[  Note that to this point in the trial, no witness or Defense attorney has bothered to explain further, with clarity, what, in passing testimony has been referred to as " Lac-Mégantic  " .Further, the hyphenated word has been so hurriedly and poorly enunciated as to make it impossible, to this point, to understand what this reference was.  The Lac-Mégantic rail disaster occurred in the town of Lac-Mégantic, in the Eastern Townships of the Canadian province of Quebec, on July 6, 2013, when an unattended 74-car freight train carrying Bakken Formation crude oil rolled down a 1.2% grade from Nantes and derailed downtown, resulting in the fire and explosion of multiple tank cars.  The Transportation Safety Board of Canada (TSB) launched an investigation into the accident. In its August 2014 report, the TSB identified 18 distinct causes and contributing factors, which included leaving the train unattended on a main line, failure to set enough hand brakes, the lack of a backup safety mechanism, poor maintenance on the locomotive and several failures of training and oversight.  ]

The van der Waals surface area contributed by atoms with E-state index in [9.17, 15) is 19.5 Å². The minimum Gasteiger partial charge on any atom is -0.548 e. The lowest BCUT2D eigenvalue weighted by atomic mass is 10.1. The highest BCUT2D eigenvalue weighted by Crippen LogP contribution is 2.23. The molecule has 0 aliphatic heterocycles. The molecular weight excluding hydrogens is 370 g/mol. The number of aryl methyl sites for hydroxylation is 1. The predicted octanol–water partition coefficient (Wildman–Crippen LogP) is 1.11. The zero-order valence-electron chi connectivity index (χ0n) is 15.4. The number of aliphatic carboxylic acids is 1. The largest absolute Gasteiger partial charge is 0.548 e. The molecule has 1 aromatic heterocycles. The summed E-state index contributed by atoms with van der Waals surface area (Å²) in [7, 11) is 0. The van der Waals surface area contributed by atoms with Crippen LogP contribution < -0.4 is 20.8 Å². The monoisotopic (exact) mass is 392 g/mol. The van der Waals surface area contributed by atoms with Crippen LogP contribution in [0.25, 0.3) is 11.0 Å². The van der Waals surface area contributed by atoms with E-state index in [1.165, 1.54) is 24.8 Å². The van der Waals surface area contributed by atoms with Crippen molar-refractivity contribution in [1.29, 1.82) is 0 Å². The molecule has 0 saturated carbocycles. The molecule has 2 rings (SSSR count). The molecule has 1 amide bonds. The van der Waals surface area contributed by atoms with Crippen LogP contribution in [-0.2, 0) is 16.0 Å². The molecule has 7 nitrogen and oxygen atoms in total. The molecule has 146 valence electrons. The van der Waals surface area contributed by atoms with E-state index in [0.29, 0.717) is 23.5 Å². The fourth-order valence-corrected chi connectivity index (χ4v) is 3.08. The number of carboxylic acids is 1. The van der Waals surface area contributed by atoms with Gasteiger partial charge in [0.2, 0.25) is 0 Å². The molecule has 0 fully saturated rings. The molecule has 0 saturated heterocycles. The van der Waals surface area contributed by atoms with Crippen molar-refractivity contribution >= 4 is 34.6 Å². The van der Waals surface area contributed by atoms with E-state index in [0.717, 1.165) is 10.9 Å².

Witness responds, Lac-Mégantic, that was a very tiny community, and the thing about Lac-Mégantic was it was just a little resort town on a lake and ... ah ... it was in the middle of the night, this was not a worst case scenario, it was in the middle of the night, there was nobody at work, nobody at school.  There was only one thing open in town and that was a little music cafe because two groups were having birthday parties for their friends.  And so, that group, when the smokers went out to smoke .... um .... ah ..... heard this huge crash and the reason was a whole unit train of crude oil had rolled 12 miles downhill when it's brakes failed on a hill, rolled 12 miles downhill when it got to the little town and a curve it ran off the tracks into the town, into the downtown, train cars, rail cars stacked up, started setting off each other.  When the people went out to smoke, heard the huge crash, they ran up the hill, they reported, and then they had to look back and see all their friends burned up in this huge conflagration.  Now what they described was rivers of fire.  And so, there's been an academic study about that, what could happen in terms of release of one and a half million gallons of crude oil, in a tiny community.  Well, it depends on the slope, cause its going to be a liquid flow of rivers of fire.  That's going to be real important to think about in terms of places in Washington state like Spokane, where you've got elevated tracks coming through the city.  Now, I haven't been to Spokane, but I went to Richmond, Virginia, and the fire chief asked me to come and look at his elevated tracks and he told me that when you see these elevated tracks in Richmond, Virginia, he said my nightmare is a whole unit train of crude oil falling off these tracks into my city and blowing up, cause he's got crude oil coming through his town too, on the way to the Atlantic ocean.